The progressive translator

The purpose of this blog is to provide a forum, a clearinghouse, where progressive translators and other interested persons may discuss issues of concern, including, but not limited to, political aspects of translation, translation theory, the policies and structure of the ATA, and activism at the local group level.

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Ken Kronenberg is a German translator specializing in medicine, patents, and 19th- and 20th-century diaries and letters. The views and positions taken by guest bloggers are not necessarily those of Ken Kronenberg or the Progressive Translator.

Tuesday, January 09, 2007

The "Translator Surge"

In his article titled "DynCorp Wins Army Pact to Supply Translators in Iraq." in the December 18, 2006 edition of Smartmoney.com, Will Swarts references Progressive Era journalist Randolph Bourne and his 1917 essay "War is the Health of the State." "Nearly a century later," as Swarts notes, "it's much healthier for the private sector."

Case in point: In mid-December 2006, DynCorp International and McNeil Technologies were awarded a "$4.6 billion, five-year contract from the Department of Defense to provide language services to the U.S. Army and other U.S. government agencies fighting in Iraq." Swish that around in your mouth a bit: four point six billion dollars! The "translation agency" that they set up is called Global Linguistic Solutions LLC. And, the "contract calls for 6,000 local Arabic translators and up to 1,000 U.S. staff who are trained in the regional languages."

And what happened to the previous holder of the contract? Remember Titan Corp., the company that was featured in Robert Greenwald's documentary "Iraq for Sale," and whose translators were implicated in the prisoner abuse scandals at Abu Ghraib and Guantanamo? Titan was acquired in 2005 by L-3 Communications for a whopping $2+ billion. It was a great deal at the time since Titan was the government's leading supplier of linguists, according to Defense Industry Daily. But for some reason, L-3/Titan lost the contract to DynCorp, even though DynCorp "previously had no experience in overseeing linguistics services"!

According to Erik Olbeter, an analyst at Stanford Financial Group:

"We have gotten no disclosure on exactly why the military decided to change. Clearly they're going to be employing the same people — it could have been the price, it could have been something interesting in the DynCorp proposal. We just don't have any information."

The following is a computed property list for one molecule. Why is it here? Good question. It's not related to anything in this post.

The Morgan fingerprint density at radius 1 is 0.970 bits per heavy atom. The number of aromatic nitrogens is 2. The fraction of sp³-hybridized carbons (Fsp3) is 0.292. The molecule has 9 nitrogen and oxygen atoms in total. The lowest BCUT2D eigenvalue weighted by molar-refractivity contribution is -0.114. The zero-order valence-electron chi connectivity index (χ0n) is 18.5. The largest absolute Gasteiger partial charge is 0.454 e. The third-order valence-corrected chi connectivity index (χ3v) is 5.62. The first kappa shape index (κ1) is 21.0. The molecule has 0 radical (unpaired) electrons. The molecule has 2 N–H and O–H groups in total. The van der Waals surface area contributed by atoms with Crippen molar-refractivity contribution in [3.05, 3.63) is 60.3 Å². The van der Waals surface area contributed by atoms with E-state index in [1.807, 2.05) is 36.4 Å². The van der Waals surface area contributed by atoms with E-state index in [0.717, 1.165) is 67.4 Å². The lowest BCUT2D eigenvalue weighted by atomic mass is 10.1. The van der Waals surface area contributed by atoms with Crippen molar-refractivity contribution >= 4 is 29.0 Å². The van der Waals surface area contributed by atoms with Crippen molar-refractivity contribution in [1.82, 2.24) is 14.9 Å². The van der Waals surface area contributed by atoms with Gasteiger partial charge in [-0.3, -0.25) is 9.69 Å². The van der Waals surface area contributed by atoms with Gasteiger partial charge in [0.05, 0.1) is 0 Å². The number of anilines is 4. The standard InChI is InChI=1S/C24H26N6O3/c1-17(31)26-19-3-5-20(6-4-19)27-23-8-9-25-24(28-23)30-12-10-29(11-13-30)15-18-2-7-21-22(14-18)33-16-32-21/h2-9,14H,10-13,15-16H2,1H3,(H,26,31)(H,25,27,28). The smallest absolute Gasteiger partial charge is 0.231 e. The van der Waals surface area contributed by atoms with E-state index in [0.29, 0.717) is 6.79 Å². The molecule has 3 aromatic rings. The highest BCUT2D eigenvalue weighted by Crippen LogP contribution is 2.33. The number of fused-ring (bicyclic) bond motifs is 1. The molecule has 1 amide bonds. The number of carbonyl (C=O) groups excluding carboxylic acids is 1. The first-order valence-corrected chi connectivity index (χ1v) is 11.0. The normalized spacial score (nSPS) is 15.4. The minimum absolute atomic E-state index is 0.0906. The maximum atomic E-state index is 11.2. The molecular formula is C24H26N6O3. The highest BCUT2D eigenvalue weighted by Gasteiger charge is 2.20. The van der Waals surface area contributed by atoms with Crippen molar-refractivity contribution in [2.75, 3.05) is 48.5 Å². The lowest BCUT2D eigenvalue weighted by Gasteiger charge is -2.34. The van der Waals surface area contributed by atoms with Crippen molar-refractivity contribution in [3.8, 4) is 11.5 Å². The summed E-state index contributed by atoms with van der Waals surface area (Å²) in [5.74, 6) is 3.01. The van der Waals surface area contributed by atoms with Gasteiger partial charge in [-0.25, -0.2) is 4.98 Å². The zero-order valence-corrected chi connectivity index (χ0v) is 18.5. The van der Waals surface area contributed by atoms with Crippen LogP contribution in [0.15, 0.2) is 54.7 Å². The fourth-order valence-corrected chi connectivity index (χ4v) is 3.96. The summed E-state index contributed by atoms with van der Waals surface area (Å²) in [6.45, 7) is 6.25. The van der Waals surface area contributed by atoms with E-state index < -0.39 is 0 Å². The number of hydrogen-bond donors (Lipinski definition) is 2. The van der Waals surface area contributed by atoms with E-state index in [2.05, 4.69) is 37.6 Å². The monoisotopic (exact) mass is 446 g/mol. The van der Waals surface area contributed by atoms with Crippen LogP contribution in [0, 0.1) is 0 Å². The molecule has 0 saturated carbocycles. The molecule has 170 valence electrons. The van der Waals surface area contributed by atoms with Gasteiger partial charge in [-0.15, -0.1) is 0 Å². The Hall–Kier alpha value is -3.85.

Perhaps the winning bid had something to do with the fact that the VP in charge of the new venture is a former commandant of the Defense Language Institute, Michael Simone. -- Or could it be that Titan was too tainted by the disclosures of abuse?

In any case, as Olbeter noted, "Clearly they're going to be employing the same people." And who are these people?

Apparently, the linguist contract is referred to on Wall Street as the "taxicab contract" because so many bilingual cab drivers went to work for Titan. And why shouldn't they have? As a former cabbie myself I have a hard time second-guessing anyone wanting to trade grueling 12- to 18-hour days with the potential to earn, say $150-$200 per day, for an exciting gig with a guaranteed income of at least $150,000 per year. At the old Boston Cab garage, Arabs and others from the Mideast were routinely ridiculed as "camel jockeys" and "ragheads." Now they will have a seemingly important role to play. Who wouldn't grab the ring?

The problems, however, are several. For one thing, with very few exceptions these recruits are not trained linguists, and we know from experience that, at least under Titan, they received virtually no training in interpreting or translation. Will it be different now? Then there is the problem that translators and interpreters are right up there when it comes to being targets for insurgents. And how many of these newly minted linguists will come to identify with the aggressor, and act accordingly? The articles referenced in DynCorp's Wikipedia listing indicate that it's ethical track record leaves a little more than something to be desired.

But the issue runs deeper: The Iraq War is lost. It was ill-conceived at the outset and mismanaged throughout. The escalation being announced by the Bush administration -- euphemistically called a "surge" -- is either cynical or delusional. The war is being dragged out because those who started it cannot now admit that they were simply wrong -- or they want the next administration to be saddled with the "loss." Having squandered the lives of at least 3000 Americans and hundreds of thousands of Iraqis, the administration promising to sacrifice even more lives.

Given the swamp of moral and ethical corruption and greed that gave birth to and maintains this war , it should come as no surprise that some of the forces on the ground -- including translators -- should behave corruptly.

And the corporations like DynCorp, Titan, and L-3 (not to mention Halliburton) that have become addicted to lucrative military contracts are more than happy to play along -- regardless of the cost in lives and treasury.

1 Comments:

Anonymous rudy said...

Any time there is profit, somebody has to pay. The same goes for profiteering. And especially war profiteering. Who is paying this time? First the Iraqi people (to the tune of 650 thousand dead and counting). Second, American soldiers (to the tune of 3 thousand dead and 20 thousand badly injured). Third, regular, average people the whole world over. The world is not safer now than it was before. Actually, the opposite is true.

If L3 or Dyncorp or Titan asks you to join their workforce, you'd be well served to respond with a very loud "No!". Cross the street. Start walking fast in the opposite direction.

January 15, 2007 2:47 PM  

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